The short answer to your question:
"So my question is, instead of creating a new value 100 in memory,
assigning the address of this value to variable spam, and then finally
have the garbage collector delete the value 42 later, why not just
overwrite the value 42 with the new value 100 and leave the address in
spam variable unchanged?"
is that your plan works fine for values that don’t take much memory,
like an integer 42, but not if your value is a ten megabye string, or a
big complex object with dozens of fields, some of which are themselves
big complex objects with dozens of fields. In those cases, your plan
would involving copying huge amounts of data on every operation, slowing
down every program. Copying an individual byte is fast, but when you
have to copy millions of them bytes, it all adds up and becomes slow.
So Python’s tactic avoids unnecessary copying, speeding things up a lot.
That’s the short answer. The long answer requires a detour to the
history of programming, and a comparison of two major models for storing
values in programming languages.
The first, oldest model comes from the way computer memory works in
hardware: the “variables are a box” model.
In this model, we can imagine every variable is a box sitting at a
particular location. The location of the box is fixed and cannot change,
and the box always contains something. It cannot be empty, but it can
contain “garbage” that doesn’t mean anything.
In this model, a line of code like:
x = 123
can be understand like this:
choose a box, let’s say the box at location 936782, and call it “x”
stuff the value 123 into that box
The compiler or interpeter keeps track of which box is called what and
the programmer doesn’t have to.
The oldest programming languages, and those that operate closest to the
hardware, operate like this. So for example, if you program in Fortran,
C, assembly language etc your language operates with a model like that.
One consequence of this model is that any time you make an assignment,
you have to make a copy of the value:
y = x
has to copy the contents of box “x” (the memory location 936782) and
stuff it into box “y”. That’s fine if the box is tiny and contains
something small. Copying one, two or four bytes of memory is close
enough to instantaneous. But what if “x” contains ten megabytes of data,
or a hundred?
In classical programming languages like Fortran, C etc, the way around
this is to introduce a level of indirection, the “pointer”. Instead of
talking about x and y directly, you have new variables that point to x
and y and you work with those most of the time. The programmer now
needs to keep track of which pointer variable refers to which actual
value, the compiler can’t help with that. Given some values:
x = ten megabyes of data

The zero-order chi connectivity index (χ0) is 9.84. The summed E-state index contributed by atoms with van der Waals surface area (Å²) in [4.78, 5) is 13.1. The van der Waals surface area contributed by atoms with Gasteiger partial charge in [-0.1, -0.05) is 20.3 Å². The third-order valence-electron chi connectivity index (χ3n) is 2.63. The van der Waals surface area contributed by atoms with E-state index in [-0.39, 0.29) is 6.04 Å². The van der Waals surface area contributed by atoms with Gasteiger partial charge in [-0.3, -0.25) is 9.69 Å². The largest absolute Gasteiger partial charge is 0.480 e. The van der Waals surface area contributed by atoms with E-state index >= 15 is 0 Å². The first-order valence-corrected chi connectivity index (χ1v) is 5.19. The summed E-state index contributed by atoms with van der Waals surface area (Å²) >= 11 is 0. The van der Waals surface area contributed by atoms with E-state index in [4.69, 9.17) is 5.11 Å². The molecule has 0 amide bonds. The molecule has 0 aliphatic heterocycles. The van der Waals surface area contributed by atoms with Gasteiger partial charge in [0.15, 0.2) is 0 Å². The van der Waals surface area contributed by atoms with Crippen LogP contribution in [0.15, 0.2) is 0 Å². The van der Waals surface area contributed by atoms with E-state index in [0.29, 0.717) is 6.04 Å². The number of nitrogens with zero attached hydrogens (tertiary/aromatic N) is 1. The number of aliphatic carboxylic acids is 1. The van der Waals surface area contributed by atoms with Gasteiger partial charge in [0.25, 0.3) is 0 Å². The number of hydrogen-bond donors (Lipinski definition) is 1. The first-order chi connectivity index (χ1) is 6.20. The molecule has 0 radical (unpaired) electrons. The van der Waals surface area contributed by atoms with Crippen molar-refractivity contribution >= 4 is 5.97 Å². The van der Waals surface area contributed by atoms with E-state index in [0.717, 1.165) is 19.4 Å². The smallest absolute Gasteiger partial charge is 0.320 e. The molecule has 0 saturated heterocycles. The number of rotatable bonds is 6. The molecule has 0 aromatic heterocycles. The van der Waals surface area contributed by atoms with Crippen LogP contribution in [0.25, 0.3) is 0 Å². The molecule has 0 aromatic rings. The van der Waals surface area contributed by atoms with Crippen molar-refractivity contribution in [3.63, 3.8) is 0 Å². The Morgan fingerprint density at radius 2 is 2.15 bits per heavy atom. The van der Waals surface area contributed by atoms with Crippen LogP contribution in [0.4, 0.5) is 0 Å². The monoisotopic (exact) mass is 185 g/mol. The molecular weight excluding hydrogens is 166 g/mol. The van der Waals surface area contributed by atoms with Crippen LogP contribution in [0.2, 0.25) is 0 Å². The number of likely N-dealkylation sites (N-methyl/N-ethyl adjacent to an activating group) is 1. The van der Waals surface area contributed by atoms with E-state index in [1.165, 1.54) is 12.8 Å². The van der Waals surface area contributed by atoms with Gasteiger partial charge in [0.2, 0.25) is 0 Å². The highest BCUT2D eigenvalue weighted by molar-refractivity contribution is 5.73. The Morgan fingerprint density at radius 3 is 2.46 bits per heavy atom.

y = pointer to x
both x and y are “boxes” at a numbered address, and the compiler can
track that for you, but it can’t help you remember that y refers to x.
As far as it is concerned, y is just a box with the value 936782 (the
address of x).
As a programmer, what you do is write all your code to operate on y
rather than x directly. That means the compiler doesn’t have to copy the
full 10MB of x every access, which would be slow, it just has to copy
the pointer, which is only a handful of bytes, and that’s fast. Success!
But that means that all of your code has to be written to deal
with indirect references to the actual data you care about. You
actually care about the data in the box “x” but you can’t ever talk
about x, you have to always refer to that data through y.
# Never this:
add one to x
# Always this:
add one to the value that y points to
and heaven help you if you mess up:
add one to y
because that’s usually (but not always!) a disaster. Most programmers
find using pointers difficult to reason about and hard to get right.
It’s tedious to use, hard to teach, hard to learn, some people never
get it, and bugs tend to lead to uncontrollable software crashes which
villains can use to execute code and take over your computer.
Computers are good at doing tedious jobs, they don’t get bored or
confused. Using pointers from the “numbered boxes” model of variable
access is hard but its the sort of thing that computers excel at, so
language designers automated all that pointer stuff.
And that automated control of pointers is what we mean when we talk
about Python variables being “references to values”.
(It’s not just Python: most modern or “high level” languages use this
numbered boxes for native machine data types and “references” for
objects and “boxed values”.)
So in Python, under the hood the old “numbered box” model still applies,
because that’s how machine code and assembly language operates. But all
the tedious and hard stuff working with pointers, or “references”, is
handled by the interpreter. As a Python programmer, you almost never
need to care that
x = 123
actually means that x is a reference to a numbered box containing 123,
you just talk about x and the interpreter does the rest.